In my previous post I ran a simulation of 1000 tournaments with 45 games of King of the Hills with repeats among 50 of the world’s top 100 Scrabble players, to see how many repeats potentially may happen at worst with that format. Andrew Fisher asked about the details on individual players and how those change based on their expected wins. The plot below charts the maximum repeats for each individual player, against their expected wins.
My initial suspicion was that players with highest and lowest win expectations are at the most risk of repeats. But it seems from the chart above that the players on the extremities of expectations are not the victims of multiple repeats. The graph itself doesn’t illustrate much else with its odd whale-like shape. One can discern that the incidence of highest repeats happen both on the left and right side of the chart, and there is a gap separating the left and right albeit asymmetrically. But other than that, it seems we can’t really infer from this. So I explored another angle: does a player’s placing in the tournament, another proxy for player strength, determine the maximum number of repeats?
I used median of the rank, rather than the standing at the end of the tournament, to reflect better overall strength throughout the tournament. As expected, the extremes – top and bottom 2 – bear the brunt and are quite likely to have repeats of 15 times or more. Player in the range between top 10 and bottom 10 are very unlikely to experience repeats more than 7 times. From the chart, 4 repeats (the string of bigger dark red circles) seem to be what one can expect to experience. It’s interesting to note that although very rare, there are instances of players playing a same opponent only twice.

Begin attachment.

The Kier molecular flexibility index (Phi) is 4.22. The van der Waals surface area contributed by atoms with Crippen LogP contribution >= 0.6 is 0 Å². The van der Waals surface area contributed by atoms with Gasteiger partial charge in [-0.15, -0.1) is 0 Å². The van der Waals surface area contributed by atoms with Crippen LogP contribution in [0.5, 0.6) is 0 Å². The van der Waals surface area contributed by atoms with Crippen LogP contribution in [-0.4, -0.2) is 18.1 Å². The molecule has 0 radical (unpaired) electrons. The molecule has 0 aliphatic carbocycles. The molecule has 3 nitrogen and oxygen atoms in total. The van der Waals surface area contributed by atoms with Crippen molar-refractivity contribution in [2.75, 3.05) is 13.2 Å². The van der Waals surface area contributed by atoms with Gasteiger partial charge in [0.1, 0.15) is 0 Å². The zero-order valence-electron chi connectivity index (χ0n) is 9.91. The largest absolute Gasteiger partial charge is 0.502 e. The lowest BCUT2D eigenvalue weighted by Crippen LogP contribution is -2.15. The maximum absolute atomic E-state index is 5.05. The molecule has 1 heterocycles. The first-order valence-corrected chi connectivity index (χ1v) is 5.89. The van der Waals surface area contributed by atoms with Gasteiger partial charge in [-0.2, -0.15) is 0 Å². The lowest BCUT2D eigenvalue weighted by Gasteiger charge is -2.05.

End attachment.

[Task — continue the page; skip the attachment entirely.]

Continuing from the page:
This chart however is a hindsight – based on the outcome of the tournament. Can one predict the number of repeats based on pre-tournament strength? I plotted the highest numbers of repeats against seeding below to explore.
The chart above is more shapeless than the rank-based chart, without the distinct U shape. It seems majority of the time everyone regardless of seeds can expect to play at least one opponent four times, with slightly lower chance but still pretty common to play a 4- and 5-peat, and even a repeat up to 10 times seem almost equally likely for everyone. In short: initial seed doesn’t really predict much the number of repeats you’ll have.
Apart from repeats, some players are interested to have a variety of opponents – hence the dislike of repeats for some. I repeated the explorations above to see if either median of rank or seeding has much to do with the number of opponents one will play, as shown in the charts below.
As expected, the results are somewhat inverses of the charts on repeats. After all, more repeats should mean fewer opportunities of playing other opponents. In the top chart, most players between top 10 and bottom 10 are likely to play 26 different opponents, while those in top and bottom 5 can expect fewer than 20 different opponents. So if you want variety, aim to perform in the middle.